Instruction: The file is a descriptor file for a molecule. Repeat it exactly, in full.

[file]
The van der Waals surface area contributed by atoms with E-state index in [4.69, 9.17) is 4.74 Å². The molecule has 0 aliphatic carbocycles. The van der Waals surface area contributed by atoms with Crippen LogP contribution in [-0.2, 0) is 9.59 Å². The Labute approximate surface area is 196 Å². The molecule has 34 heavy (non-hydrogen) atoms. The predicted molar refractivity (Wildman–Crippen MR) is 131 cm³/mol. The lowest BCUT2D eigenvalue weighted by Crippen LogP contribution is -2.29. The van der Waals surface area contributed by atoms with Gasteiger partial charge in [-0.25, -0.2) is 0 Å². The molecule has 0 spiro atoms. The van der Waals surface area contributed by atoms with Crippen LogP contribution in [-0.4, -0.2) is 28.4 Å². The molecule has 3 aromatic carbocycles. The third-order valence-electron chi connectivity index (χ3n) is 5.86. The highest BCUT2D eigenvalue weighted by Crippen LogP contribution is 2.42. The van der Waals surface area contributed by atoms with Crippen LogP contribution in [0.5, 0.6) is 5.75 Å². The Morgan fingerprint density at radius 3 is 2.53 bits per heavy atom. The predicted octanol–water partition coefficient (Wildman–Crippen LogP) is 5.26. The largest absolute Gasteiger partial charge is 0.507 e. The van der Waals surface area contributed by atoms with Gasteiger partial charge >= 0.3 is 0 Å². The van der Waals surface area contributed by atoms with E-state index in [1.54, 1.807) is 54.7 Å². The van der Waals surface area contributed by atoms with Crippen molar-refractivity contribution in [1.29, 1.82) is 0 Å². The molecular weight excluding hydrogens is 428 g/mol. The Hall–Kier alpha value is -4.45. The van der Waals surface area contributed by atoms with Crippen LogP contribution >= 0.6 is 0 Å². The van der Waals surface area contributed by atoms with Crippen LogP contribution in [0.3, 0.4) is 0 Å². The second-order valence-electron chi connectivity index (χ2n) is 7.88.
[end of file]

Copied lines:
The van der Waals surface area contributed by atoms with E-state index in [4.69, 9.17) is 4.74 Å². The molecule has 0 aliphatic carbocycles. The van der Waals surface area contributed by atoms with Crippen LogP contribution in [-0.2, 0) is 9.59 Å². The Labute approximate surface area is 196 Å². The molecule has 34 heavy (non-hydrogen) atoms. The predicted molar refractivity (Wildman–Crippen MR) is 131 cm³/mol. The lowest BCUT2D eigenvalue weighted by Crippen LogP contribution is -2.29. The van der Waals surface area contributed by atoms with Gasteiger partial charge in [-0.25, -0.2) is 0 Å². The molecule has 0 spiro atoms. The van der Waals surface area contributed by atoms with Crippen LogP contribution in [-0.4, -0.2) is 28.4 Å². The molecule has 3 aromatic carbocycles. The third-order valence-electron chi connectivity index (χ3n) is 5.86. The highest BCUT2D eigenvalue weighted by Crippen LogP contribution is 2.42. The van der Waals surface area contributed by atoms with Crippen LogP contribution in [0.5, 0.6) is 5.75 Å². The Morgan fingerprint density at radius 3 is 2.53 bits per heavy atom. The predicted octanol–water partition coefficient (Wildman–Crippen LogP) is 5.26. The largest absolute Gasteiger partial charge is 0.507 e. The van der Waals surface area contributed by atoms with Gasteiger partial charge >= 0.3 is 0 Å². The van der Waals surface area contributed by atoms with E-state index in [1.54, 1.807) is 54.7 Å². The van der Waals surface area contributed by atoms with Crippen molar-refractivity contribution in [1.29, 1.82) is 0 Å². The molecular weight excluding hydrogens is 428 g/mol. The Hall–Kier alpha value is -4.45. The van der Waals surface area contributed by atoms with Crippen LogP contribution >= 0.6 is 0 Å². The van der Waals surface area contributed by atoms with Crippen LogP contribution in [0.3, 0.4) is 0 Å². The second-order valence-electron chi connectivity index (χ2n) is 7.88.